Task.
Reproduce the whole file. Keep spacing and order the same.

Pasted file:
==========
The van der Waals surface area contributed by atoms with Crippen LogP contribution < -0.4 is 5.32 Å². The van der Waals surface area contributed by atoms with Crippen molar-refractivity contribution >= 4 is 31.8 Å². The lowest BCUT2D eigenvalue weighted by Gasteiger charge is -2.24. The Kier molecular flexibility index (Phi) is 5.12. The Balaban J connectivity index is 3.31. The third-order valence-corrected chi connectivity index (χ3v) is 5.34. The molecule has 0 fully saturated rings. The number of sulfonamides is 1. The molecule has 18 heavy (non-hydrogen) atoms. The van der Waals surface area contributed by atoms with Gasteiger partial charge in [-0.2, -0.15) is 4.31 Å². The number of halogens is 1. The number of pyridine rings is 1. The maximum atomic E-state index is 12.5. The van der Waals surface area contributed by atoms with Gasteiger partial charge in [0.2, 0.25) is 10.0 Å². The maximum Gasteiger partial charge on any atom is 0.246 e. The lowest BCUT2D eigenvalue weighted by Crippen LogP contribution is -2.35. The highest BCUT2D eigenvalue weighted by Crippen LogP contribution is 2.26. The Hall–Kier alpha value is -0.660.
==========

The van der Waals surface area contributed by atoms with Crippen LogP contribution < -0.4 is 5.32 Å². The van der Waals surface area contributed by atoms with Crippen molar-refractivity contribution >= 4 is 31.8 Å². The lowest BCUT2D eigenvalue weighted by Gasteiger charge is -2.24. The Kier molecular flexibility index (Phi) is 5.12. The Balaban J connectivity index is 3.31. The third-order valence-corrected chi connectivity index (χ3v) is 5.34. The molecule has 0 fully saturated rings. The number of sulfonamides is 1. The molecule has 18 heavy (non-hydrogen) atoms. The van der Waals surface area contributed by atoms with Gasteiger partial charge in [-0.2, -0.15) is 4.31 Å². The number of halogens is 1. The number of pyridine rings is 1. The maximum atomic E-state index is 12.5. The van der Waals surface area contributed by atoms with Gasteiger partial charge in [0.2, 0.25) is 10.0 Å². The maximum Gasteiger partial charge on any atom is 0.246 e. The lowest BCUT2D eigenvalue weighted by Crippen LogP contribution is -2.35. The highest BCUT2D eigenvalue weighted by Crippen LogP contribution is 2.26. The Hall–Kier alpha value is -0.660.